We live in a society so rampantly overrun by image and presentation and what other people think about us instead of what we think about ourselves, and in this sort of environment, I believe that holding in your truth because of fear of oversharing is only cheating yourself, only creating a dark space in your person that makes you feel ashamed and that you have to hide due to the mythical THEY and THEIR DISAPPROVAL. It breeds the dark secrets that used to be handed down from generation to generation or gossiped about behind closed doors instead of us owning our faults and our fears and our convictions and our stories and saying this is me, take it or leave it.
That isn't to say that there aren't stories you will never read about on this blog -- I can think of at least three off the top of my head that I will never be able to share openly in this space, mostly because my participation in the narratives is more tangential, and while I have THINGS TO SAY, no doubt, doing so would be far more detrimental than cathartic, so I leave it be.
Does that mean they're not festering a bit inside of me? Absolutely not. I want to purge them more than anything else in the world.
But right now, for me, that would cross the line into overshare.
I do find it fascinating that this is considered a phenomenon sequestered just to my generation and our web savvy, I guess. I don't think it's due to Twitter or Facebook in the ways people easily assume, that the action is somehow a conformity into a status update box or 140 characters, but due to the ease of use of these sites to go through the motions of socialization and community building without being face to face with anyone you practice these pantomimes with, possibly ever.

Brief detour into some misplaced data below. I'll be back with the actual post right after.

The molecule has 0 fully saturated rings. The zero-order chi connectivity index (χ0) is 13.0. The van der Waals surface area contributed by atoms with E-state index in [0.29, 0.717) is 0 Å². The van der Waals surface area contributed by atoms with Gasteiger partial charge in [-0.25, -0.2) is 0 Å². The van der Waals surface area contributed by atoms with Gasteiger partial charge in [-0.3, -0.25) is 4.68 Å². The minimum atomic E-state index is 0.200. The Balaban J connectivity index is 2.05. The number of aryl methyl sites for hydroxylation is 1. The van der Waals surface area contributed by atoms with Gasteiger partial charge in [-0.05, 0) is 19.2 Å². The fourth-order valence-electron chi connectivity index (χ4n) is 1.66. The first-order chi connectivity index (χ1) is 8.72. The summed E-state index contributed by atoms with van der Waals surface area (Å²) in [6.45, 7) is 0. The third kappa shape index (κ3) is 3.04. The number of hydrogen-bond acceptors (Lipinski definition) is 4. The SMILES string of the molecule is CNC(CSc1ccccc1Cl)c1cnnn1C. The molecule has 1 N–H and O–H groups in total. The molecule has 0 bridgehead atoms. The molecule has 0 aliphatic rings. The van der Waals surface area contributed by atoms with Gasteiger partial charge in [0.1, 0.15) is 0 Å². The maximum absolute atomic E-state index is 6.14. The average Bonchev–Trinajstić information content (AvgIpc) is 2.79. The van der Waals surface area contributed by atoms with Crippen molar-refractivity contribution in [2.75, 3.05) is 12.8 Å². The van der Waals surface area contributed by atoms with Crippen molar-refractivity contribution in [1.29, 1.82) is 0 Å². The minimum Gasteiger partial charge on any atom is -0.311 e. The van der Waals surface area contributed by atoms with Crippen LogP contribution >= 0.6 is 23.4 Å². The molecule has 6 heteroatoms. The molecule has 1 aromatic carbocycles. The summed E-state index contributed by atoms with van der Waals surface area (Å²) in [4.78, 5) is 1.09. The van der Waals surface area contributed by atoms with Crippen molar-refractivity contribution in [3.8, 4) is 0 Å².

I think we crave something real. I think we crave to be heard for longer than a news feed second. And I think we crave, through all of this artificial anonymity, to be told we're not alone. To feel. To be.
And it's a lot easier to be yourself, who you feel you are at your inner most core, without having to keep up appearances with the people you "really" know. So strangers, well, sometimes that's how they become friends, right, having something big and heavy to share the burden of the load with?
I think I'd call it the PostSecret Phenomenon.
Letting out your deepest darkests and your nitty gritties and oversharing the hell out of them, not just for the thrill or the sensationalism of it, but because you refuse to be held captive by it any longer? That is an epic kind of freedom, being able to plainly state your truth because that's exactly what it is -- your truth. And you will inevitably find that you are not alone, and at some point someone who shares the same shades of shame and guilt and longing and insecurity and experiences will materialize and then, then life takes on a whole new meaning, doesn't it?
I do agree that there's a difference between a well-written delivery and a shock-value one -- I see it as the difference between watching a ballet and watching a train derail. In both cases it's really hard to look away, and both stories have equal chances of ending tragically, but the presentation is different, you know? I know I've been guilty of both kinds of delivery, but the thing is that you can whisper your truth or you can scream it and while the reactions might be different, the fact of the matter is that your truth isn't. The magic for those of us who want to tell our stories is finding the happy medium, and that, my friends, is the very experiment you're witnessing here in this space.